To the editor:

Some of our bat species in North America are facing the grim prospect of extinction because of a disease called white-nose syndrome. The disease has already killed more than 1 million bats in the in the eastern United States, and now it's threatening to move into the West.

Losing bats means not only losing fascinating creatures of the night but some of the most effective insect eaters that we have. In fact, scientists recently calculated that the pest-control services of bats are worth a whopping $3.7 billion to $5.3 billion annually to American agriculture.

Scientists believe the bat disease is caused by a fungus that was introduced to North America. Bats in Europe have been found with the fungus, but they don't get sick, so they probably evolved immunity over a long period. Since bats don't migrate across the Atlantic, the likeliest explanation is that people carried the new fungus to this continent on caving gear or clothing. The human transport of invasive species has repeatedly proved catastrophic for native wildlife and plants, and the situation behind white-nose syndrome appears to be no different.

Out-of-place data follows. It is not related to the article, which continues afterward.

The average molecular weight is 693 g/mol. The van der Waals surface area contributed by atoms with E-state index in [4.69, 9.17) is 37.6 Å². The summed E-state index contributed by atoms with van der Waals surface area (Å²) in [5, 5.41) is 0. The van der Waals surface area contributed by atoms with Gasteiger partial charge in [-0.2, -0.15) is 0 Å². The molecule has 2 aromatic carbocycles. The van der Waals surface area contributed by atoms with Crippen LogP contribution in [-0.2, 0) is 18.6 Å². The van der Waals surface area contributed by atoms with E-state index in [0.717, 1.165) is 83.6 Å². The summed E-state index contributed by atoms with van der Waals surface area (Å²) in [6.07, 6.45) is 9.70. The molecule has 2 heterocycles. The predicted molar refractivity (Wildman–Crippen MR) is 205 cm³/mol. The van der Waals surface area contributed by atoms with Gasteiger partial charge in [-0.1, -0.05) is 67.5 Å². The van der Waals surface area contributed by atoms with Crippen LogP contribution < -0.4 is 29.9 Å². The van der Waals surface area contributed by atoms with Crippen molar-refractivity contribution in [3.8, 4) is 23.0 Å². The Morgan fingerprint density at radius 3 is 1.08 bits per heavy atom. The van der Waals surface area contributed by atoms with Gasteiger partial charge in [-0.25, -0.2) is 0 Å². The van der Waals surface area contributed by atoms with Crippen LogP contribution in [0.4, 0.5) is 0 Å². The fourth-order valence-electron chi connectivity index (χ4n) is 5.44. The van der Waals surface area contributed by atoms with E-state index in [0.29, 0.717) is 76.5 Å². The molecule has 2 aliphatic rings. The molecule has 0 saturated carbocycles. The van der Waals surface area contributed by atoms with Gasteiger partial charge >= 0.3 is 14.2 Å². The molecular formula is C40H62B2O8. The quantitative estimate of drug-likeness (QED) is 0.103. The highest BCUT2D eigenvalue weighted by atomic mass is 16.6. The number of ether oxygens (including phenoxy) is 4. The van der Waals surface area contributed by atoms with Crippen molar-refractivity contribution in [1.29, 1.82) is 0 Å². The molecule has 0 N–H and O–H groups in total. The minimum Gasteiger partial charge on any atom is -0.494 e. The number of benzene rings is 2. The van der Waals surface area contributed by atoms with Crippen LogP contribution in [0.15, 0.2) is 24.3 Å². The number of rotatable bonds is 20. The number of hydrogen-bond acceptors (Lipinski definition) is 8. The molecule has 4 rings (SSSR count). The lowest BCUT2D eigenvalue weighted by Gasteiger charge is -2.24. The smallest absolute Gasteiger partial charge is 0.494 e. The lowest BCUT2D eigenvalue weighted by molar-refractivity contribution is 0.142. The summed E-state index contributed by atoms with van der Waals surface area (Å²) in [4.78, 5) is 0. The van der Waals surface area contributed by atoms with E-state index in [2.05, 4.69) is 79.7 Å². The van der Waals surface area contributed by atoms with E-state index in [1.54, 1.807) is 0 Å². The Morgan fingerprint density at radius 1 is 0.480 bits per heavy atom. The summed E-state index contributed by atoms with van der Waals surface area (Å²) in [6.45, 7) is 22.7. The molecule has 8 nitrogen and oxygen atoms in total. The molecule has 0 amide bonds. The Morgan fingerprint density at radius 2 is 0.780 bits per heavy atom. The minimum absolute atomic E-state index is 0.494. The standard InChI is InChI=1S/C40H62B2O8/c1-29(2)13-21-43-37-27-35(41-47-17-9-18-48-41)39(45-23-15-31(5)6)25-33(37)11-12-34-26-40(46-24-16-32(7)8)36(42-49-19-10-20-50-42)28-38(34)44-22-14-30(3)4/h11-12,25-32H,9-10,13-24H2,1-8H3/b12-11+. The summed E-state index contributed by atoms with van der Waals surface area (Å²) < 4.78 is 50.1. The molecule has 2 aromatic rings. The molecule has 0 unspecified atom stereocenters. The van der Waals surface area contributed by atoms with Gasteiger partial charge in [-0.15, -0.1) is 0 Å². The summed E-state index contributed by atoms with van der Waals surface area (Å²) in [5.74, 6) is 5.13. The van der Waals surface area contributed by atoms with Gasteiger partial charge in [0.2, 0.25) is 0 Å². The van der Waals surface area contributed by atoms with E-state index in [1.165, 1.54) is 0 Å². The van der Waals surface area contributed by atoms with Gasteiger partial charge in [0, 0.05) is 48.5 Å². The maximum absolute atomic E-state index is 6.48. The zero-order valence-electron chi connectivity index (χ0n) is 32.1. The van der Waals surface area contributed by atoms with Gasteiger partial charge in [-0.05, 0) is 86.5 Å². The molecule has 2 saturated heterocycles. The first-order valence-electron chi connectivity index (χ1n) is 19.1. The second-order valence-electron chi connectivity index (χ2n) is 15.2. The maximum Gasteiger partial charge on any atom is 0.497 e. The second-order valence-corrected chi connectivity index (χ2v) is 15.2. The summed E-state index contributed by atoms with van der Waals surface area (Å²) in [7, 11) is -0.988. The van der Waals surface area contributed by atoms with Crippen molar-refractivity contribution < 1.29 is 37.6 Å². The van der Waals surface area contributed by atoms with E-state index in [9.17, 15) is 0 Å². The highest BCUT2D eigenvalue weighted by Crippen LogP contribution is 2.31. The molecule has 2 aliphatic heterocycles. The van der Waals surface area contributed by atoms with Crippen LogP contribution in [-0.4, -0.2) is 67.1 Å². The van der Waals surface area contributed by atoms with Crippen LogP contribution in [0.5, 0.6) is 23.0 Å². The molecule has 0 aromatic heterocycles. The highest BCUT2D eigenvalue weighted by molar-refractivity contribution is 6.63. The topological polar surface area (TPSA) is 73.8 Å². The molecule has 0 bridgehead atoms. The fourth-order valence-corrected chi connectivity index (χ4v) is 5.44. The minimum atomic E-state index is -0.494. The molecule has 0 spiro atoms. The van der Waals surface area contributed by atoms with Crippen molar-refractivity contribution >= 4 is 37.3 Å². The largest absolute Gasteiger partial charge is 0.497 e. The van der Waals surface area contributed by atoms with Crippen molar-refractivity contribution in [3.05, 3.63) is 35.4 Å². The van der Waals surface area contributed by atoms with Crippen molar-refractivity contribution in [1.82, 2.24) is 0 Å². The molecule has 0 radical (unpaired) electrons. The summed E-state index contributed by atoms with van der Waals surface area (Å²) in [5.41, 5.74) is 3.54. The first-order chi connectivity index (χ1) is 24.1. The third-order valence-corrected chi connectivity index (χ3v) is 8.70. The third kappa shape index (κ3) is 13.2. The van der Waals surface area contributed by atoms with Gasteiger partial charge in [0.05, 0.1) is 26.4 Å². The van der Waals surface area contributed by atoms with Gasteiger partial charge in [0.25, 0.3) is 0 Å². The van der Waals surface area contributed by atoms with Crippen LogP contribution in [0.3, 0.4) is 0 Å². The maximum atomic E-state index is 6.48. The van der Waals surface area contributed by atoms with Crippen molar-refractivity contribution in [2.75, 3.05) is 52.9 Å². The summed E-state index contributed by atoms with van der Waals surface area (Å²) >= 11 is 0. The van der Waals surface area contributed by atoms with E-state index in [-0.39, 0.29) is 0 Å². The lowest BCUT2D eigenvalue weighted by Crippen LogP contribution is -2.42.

I support efforts to restrict human access to caves and abandoned mines. So far, this is the only guaranteed way scientists know of to stem the potential spread of white-nose syndrome by people. The threat of the fungus being carried into a whole new region, like the West, is particularly frightening. For avid cavers, putting aside recreational caving is a big sacrifice, but for bats, it's a matter of life and death. I hope people can see the bigger picture and stay out of caves for now.  Do it for the bats, for farmers and for all of us who may be swatting more bugs in the coming years.

Photo © Robin Silver